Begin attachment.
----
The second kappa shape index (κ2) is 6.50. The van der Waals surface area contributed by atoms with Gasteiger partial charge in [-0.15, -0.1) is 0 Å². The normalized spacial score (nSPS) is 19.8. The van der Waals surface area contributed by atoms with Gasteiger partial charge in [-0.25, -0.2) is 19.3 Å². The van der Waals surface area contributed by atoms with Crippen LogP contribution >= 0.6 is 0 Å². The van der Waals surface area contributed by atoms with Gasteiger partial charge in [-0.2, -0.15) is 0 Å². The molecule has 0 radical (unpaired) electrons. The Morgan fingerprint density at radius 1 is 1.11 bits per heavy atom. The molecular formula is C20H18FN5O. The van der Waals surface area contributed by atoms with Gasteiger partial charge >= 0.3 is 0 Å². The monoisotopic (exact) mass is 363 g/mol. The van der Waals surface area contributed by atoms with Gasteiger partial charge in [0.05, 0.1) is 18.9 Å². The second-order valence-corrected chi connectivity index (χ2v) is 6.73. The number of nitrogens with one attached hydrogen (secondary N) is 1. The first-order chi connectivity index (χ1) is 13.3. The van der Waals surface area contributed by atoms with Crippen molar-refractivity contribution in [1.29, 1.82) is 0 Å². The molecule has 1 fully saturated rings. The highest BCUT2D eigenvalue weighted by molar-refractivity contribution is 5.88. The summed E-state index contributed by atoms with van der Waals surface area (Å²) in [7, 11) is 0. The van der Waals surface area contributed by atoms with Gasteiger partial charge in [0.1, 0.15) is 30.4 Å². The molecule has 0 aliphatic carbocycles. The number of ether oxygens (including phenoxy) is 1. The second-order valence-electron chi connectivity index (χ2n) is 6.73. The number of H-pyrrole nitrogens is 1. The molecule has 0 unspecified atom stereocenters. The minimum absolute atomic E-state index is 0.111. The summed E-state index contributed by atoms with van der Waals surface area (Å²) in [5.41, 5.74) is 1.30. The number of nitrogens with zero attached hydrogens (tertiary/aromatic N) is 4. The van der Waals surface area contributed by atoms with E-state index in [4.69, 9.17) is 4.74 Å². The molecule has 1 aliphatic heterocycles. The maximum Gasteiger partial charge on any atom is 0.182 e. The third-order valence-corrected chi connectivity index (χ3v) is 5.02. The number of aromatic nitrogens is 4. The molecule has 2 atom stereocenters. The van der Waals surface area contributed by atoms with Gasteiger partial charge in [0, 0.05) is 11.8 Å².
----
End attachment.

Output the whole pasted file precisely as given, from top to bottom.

The second kappa shape index (κ2) is 6.50. The van der Waals surface area contributed by atoms with Gasteiger partial charge in [-0.15, -0.1) is 0 Å². The normalized spacial score (nSPS) is 19.8. The van der Waals surface area contributed by atoms with Gasteiger partial charge in [-0.25, -0.2) is 19.3 Å². The van der Waals surface area contributed by atoms with Crippen LogP contribution >= 0.6 is 0 Å². The van der Waals surface area contributed by atoms with Gasteiger partial charge in [-0.2, -0.15) is 0 Å². The molecule has 0 radical (unpaired) electrons. The Morgan fingerprint density at radius 1 is 1.11 bits per heavy atom. The molecular formula is C20H18FN5O. The van der Waals surface area contributed by atoms with Gasteiger partial charge >= 0.3 is 0 Å². The monoisotopic (exact) mass is 363 g/mol. The van der Waals surface area contributed by atoms with Gasteiger partial charge in [0.05, 0.1) is 18.9 Å². The second-order valence-corrected chi connectivity index (χ2v) is 6.73. The number of nitrogens with one attached hydrogen (secondary N) is 1. The first-order chi connectivity index (χ1) is 13.3. The van der Waals surface area contributed by atoms with Crippen molar-refractivity contribution in [1.29, 1.82) is 0 Å². The molecule has 1 fully saturated rings. The highest BCUT2D eigenvalue weighted by molar-refractivity contribution is 5.88. The summed E-state index contributed by atoms with van der Waals surface area (Å²) in [7, 11) is 0. The van der Waals surface area contributed by atoms with Gasteiger partial charge in [0.1, 0.15) is 30.4 Å². The molecule has 0 aliphatic carbocycles. The number of ether oxygens (including phenoxy) is 1. The second-order valence-electron chi connectivity index (χ2n) is 6.73. The number of H-pyrrole nitrogens is 1. The molecule has 0 unspecified atom stereocenters. The minimum absolute atomic E-state index is 0.111. The summed E-state index contributed by atoms with van der Waals surface area (Å²) in [5.41, 5.74) is 1.30. The number of nitrogens with zero attached hydrogens (tertiary/aromatic N) is 4. The van der Waals surface area contributed by atoms with E-state index in [4.69, 9.17) is 4.74 Å². The molecule has 1 aliphatic heterocycles. The maximum Gasteiger partial charge on any atom is 0.182 e. The third-order valence-corrected chi connectivity index (χ3v) is 5.02. The number of aromatic nitrogens is 4. The molecule has 2 atom stereocenters. The van der Waals surface area contributed by atoms with Gasteiger partial charge in [0, 0.05) is 11.8 Å².